Likelihood of dementia higher among black ethnic groups – Alzheimer’s Society comments
New research from UCL out tomorrow has highlighted the difference in diagnosis rates between black ethnic groups compared to white groups in the UK.
The study, published in Clinical Epidemiology tomorrow (Wednesday 8 August 2018), analysed data from 2,511,681 people, including 66,083 who had a dementia diagnosis, from 2007-2015.
This showed that while dementia prevelance may be higher amongst black men than white men, they are actually less likely to recieve a dementia diagnosis. Black and white women were found to be just as likely to receive a diagnosis.
Dr Doug Brown, Chief Policy and Research Officer at Alzheimer’s Society, says: “By 2021, 1 million people will be living with dementia in the UK, but despite the scale of the issue, we still do not have a simple test to diagnose dementia.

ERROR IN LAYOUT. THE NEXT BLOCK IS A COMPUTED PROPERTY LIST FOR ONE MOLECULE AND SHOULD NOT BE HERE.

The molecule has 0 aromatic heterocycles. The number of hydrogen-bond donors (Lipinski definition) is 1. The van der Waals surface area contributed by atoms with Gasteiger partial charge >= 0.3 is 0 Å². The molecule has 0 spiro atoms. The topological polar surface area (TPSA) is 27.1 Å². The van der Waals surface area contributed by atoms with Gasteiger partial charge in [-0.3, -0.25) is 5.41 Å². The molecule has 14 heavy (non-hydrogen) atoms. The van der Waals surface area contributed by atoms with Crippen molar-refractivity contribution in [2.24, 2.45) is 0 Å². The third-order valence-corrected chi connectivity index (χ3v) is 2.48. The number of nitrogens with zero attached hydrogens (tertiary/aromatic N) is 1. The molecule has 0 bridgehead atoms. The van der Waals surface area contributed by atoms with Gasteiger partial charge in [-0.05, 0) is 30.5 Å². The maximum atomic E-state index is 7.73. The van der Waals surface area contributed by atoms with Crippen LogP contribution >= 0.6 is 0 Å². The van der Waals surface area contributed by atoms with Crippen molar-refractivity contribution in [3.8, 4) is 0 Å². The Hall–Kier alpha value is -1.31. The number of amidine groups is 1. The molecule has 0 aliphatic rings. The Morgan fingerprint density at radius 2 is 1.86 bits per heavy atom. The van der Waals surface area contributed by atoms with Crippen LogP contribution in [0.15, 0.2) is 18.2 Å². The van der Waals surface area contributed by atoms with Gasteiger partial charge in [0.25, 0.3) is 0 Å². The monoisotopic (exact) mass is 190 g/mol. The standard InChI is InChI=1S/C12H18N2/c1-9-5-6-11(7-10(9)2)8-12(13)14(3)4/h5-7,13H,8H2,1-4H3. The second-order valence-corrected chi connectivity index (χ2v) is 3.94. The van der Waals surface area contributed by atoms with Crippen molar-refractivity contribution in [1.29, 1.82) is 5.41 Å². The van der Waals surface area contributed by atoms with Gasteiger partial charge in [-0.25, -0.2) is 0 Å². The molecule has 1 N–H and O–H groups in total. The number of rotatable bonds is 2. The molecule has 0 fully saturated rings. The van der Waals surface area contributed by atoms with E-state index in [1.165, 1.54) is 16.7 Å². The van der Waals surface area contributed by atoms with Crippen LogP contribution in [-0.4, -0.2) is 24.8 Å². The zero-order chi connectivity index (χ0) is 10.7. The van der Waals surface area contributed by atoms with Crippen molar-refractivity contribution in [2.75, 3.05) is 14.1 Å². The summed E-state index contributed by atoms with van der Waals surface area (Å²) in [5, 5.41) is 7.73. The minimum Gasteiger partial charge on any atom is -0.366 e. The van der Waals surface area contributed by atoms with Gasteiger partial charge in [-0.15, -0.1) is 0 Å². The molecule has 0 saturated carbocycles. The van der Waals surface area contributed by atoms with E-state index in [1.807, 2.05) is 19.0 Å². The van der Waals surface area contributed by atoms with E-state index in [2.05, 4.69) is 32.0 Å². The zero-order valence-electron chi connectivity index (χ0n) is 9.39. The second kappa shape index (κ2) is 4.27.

“This research adds flesh to the bones of a worrying pattern we’re starting to see in the UK. Black men are receiving fewer diagnoses than white men, despite prevalence being higher amongst black men.
“Everyone has the right to know what condition they have and the right to the care and support they need. A dementia diagnosis gives people an answer and access to this. It is vital that everyone has equal access to a diagnosis, regardless of their race, gender, age or postcode, and we will continue to build on our work with Government to make sure this happens.”